The UK plans to lobby EU member states in order to gather support for its proposals for regulating the financial services industry based on an “enhanced equivalence” regime after Brexit, the Financial Times reports. City of London financiers are reportedly hopeful that Germany, Belgium and Spain would back the plan outlined in the UK’s Brexit White Paper and convince the other EU27 of its merits. This comes after recent reports of the EU’s chief Brexit negotiator Michel Barnier dismissing the UK’s plan to enhance the EU’s equivalence regime as it would threaten the EU’s “decision-making autonomy.” The UK Treasury yesterday commented, “We have set out our proposals for a pragmatic new arrangement for financial services after we leave the EU. It recognises the EU’s desire to have control over its own decision making but it also reflects the deeply integrated nature of UK and EU financial markets.”
Launching Labour’s “Build it in Britain” campaign today, Labour leader Jeremy Corbyn will say, “Our exporters should be able to take proper advantage of the one benefit to them that Brexit has already brought – a more competitive pound…But they are being sold out by a lack of a Conservative government industrial plan, which has left our economy far too reliant on imports.” He will say, “We’ve been told that it’s good – advanced even – for our country to manufacture less and less and instead rely on cheap labour from abroad to produce imports, while we focus on the City of London and the finance sector.” And he will argue that a Labour government would ensure “we will build things here again that for too long have been built abroad because we have failed to invest.”
Ireland’s EU Commissioner, Phil Hogan, yesterday warned of a “very high probability” of a no deal outcome in Brexit negotiations, adding “It’s certainly the view of the European Commission that we should prepare for a no deal Brexit.” He said, “The turmoil in the House of Commons is a perfect example of [this] recently. Even if we do a deal, will it ultimately be accepted by the House of Commons?” However, he also said that the October deadline for reaching an agreement in negotiations is “realistic”, and noted that the government’s Brexit White Paper publication meant “we now know for the first time the British position on something.”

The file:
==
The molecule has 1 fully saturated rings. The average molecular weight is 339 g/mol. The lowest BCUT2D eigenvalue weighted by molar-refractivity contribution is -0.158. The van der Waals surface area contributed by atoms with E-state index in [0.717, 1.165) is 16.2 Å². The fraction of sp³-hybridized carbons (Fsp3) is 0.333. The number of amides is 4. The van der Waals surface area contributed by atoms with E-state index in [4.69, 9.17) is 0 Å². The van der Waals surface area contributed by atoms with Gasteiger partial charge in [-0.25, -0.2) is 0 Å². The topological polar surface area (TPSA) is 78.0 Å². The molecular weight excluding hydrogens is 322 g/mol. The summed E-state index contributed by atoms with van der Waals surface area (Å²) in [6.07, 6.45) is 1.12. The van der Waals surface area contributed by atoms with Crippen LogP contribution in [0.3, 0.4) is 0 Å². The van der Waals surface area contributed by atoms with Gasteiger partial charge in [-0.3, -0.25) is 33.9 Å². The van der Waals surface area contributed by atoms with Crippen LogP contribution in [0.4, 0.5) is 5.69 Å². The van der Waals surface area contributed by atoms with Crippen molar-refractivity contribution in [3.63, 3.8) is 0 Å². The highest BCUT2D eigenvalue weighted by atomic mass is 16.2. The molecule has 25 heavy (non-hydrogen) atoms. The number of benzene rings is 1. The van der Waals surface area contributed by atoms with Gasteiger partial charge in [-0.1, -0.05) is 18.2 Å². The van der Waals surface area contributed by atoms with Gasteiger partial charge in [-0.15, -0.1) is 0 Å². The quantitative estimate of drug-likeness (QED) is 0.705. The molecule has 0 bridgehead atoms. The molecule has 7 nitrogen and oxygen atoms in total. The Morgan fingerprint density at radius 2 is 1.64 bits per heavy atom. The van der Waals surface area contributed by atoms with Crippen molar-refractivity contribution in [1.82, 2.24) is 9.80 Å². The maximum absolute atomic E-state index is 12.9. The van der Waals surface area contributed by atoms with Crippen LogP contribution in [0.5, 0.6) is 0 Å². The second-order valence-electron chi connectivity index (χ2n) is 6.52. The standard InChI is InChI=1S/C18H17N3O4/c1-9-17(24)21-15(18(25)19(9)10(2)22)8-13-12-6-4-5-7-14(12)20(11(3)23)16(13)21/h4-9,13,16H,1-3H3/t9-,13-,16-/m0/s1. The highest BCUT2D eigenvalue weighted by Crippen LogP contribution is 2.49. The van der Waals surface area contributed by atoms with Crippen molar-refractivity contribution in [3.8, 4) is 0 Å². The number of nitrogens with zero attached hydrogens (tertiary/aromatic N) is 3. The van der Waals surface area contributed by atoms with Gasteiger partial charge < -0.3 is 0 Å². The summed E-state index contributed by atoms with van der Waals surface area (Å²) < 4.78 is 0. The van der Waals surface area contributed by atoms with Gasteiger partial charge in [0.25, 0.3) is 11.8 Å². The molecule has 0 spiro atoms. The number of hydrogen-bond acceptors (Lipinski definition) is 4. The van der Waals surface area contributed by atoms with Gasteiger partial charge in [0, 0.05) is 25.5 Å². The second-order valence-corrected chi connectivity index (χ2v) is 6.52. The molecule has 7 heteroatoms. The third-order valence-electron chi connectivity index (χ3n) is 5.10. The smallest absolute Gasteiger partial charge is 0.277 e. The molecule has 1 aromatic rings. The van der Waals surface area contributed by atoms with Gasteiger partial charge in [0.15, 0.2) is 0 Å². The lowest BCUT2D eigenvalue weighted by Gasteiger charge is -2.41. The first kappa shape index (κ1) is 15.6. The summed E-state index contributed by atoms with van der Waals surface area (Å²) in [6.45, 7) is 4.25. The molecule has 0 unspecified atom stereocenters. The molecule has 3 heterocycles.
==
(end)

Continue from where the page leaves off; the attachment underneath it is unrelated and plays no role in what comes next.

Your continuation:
In the same statement, Hogan said he backed a “hardline approach” in EU negotiations with the US to prevent the imposition of new punitive tariffs on EU cars, saying, “You can only deal with someone who is trying to bully you in an irresponsible way by bullying them back.” He added, “Everyone, every nation, no matter how great, needs friends and allies. After all, Europeans built America. The US has always been able to count on Europe and vice versa. It is utter folly to test these bonds to their limits, and potentially beyond.”
The Irish Times
According to the Financial Times, US banks have called on the UK Government to reduce corporate taxes in order to maintain a competitive advantage after Brexit, warning that the City of London risks becoming less competitive than the US, where corporate taxation rates are lower. The paper reports that top US banking executives warned that the UK could lose business with the “rest of world” after Brexit. An official from a US bank is quoted saying that the UK “is not a cheap place to do business any more from a tax perspective,” adding, “If I have a loan book here versus somewhere else, why wouldn’t I look at moving that?”
In an interview with Le Figaro, the President of the European Parliament, Antonio Tajani, has said, “Migration flows [from North Africa to the EU] will not stop simply by erecting police barricades and holding people hostage in camps…We need to establish a real development strategy [in Africa].” He called for the EU to “invest heavily in the African economy,” adding, “Europe has the means to put this in place. It should add €40 billion to its 2021-27 budget for Africa. It could even go to €50 billion.” Tajani argued, “This is a problem that cannot be solved by national aid alone. We need a real collective effort from all European countries.” Tajani also called for Italy’s Interior Minister Matteo Salvini, who leads the anti-immigrant party the League, to “shift alliances” saying, “Salvini sides with the Visegrad countries, who refuse all European solidarity.”